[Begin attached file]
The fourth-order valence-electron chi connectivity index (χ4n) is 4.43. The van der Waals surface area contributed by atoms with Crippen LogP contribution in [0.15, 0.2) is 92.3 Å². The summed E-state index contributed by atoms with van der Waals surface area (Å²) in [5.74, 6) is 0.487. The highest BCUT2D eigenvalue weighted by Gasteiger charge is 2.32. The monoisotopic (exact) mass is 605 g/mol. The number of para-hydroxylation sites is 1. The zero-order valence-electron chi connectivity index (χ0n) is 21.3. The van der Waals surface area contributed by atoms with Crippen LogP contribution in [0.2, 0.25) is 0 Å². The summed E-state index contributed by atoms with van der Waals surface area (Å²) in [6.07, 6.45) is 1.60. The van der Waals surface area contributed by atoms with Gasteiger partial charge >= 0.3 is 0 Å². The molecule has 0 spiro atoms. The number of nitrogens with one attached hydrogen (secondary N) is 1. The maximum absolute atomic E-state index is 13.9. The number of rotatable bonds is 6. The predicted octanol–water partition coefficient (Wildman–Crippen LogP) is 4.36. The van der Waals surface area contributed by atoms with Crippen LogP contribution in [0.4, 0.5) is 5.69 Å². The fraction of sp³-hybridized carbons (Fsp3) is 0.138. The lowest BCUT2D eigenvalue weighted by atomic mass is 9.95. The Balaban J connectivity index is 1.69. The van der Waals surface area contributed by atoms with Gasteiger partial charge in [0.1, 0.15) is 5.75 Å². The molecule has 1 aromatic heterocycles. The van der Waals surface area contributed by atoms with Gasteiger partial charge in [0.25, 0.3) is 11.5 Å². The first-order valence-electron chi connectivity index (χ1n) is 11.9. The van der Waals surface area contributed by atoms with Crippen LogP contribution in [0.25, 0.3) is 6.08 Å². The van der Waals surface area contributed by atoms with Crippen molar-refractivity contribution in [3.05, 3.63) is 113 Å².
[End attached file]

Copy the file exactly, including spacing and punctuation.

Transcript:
The fourth-order valence-electron chi connectivity index (χ4n) is 4.43. The van der Waals surface area contributed by atoms with Crippen LogP contribution in [0.15, 0.2) is 92.3 Å². The summed E-state index contributed by atoms with van der Waals surface area (Å²) in [5.74, 6) is 0.487. The highest BCUT2D eigenvalue weighted by Gasteiger charge is 2.32. The monoisotopic (exact) mass is 605 g/mol. The number of para-hydroxylation sites is 1. The zero-order valence-electron chi connectivity index (χ0n) is 21.3. The van der Waals surface area contributed by atoms with Crippen LogP contribution in [0.2, 0.25) is 0 Å². The summed E-state index contributed by atoms with van der Waals surface area (Å²) in [6.07, 6.45) is 1.60. The van der Waals surface area contributed by atoms with Gasteiger partial charge >= 0.3 is 0 Å². The molecule has 0 spiro atoms. The number of nitrogens with one attached hydrogen (secondary N) is 1. The maximum absolute atomic E-state index is 13.9. The number of rotatable bonds is 6. The predicted octanol–water partition coefficient (Wildman–Crippen LogP) is 4.36. The van der Waals surface area contributed by atoms with Crippen LogP contribution in [0.4, 0.5) is 5.69 Å². The fraction of sp³-hybridized carbons (Fsp3) is 0.138. The lowest BCUT2D eigenvalue weighted by atomic mass is 9.95. The Balaban J connectivity index is 1.69. The van der Waals surface area contributed by atoms with Gasteiger partial charge in [0.1, 0.15) is 5.75 Å². The molecule has 1 aromatic heterocycles. The van der Waals surface area contributed by atoms with Gasteiger partial charge in [0.25, 0.3) is 11.5 Å². The first-order valence-electron chi connectivity index (χ1n) is 11.9. The van der Waals surface area contributed by atoms with Crippen LogP contribution in [0.25, 0.3) is 6.08 Å². The van der Waals surface area contributed by atoms with Crippen molar-refractivity contribution in [3.05, 3.63) is 113 Å².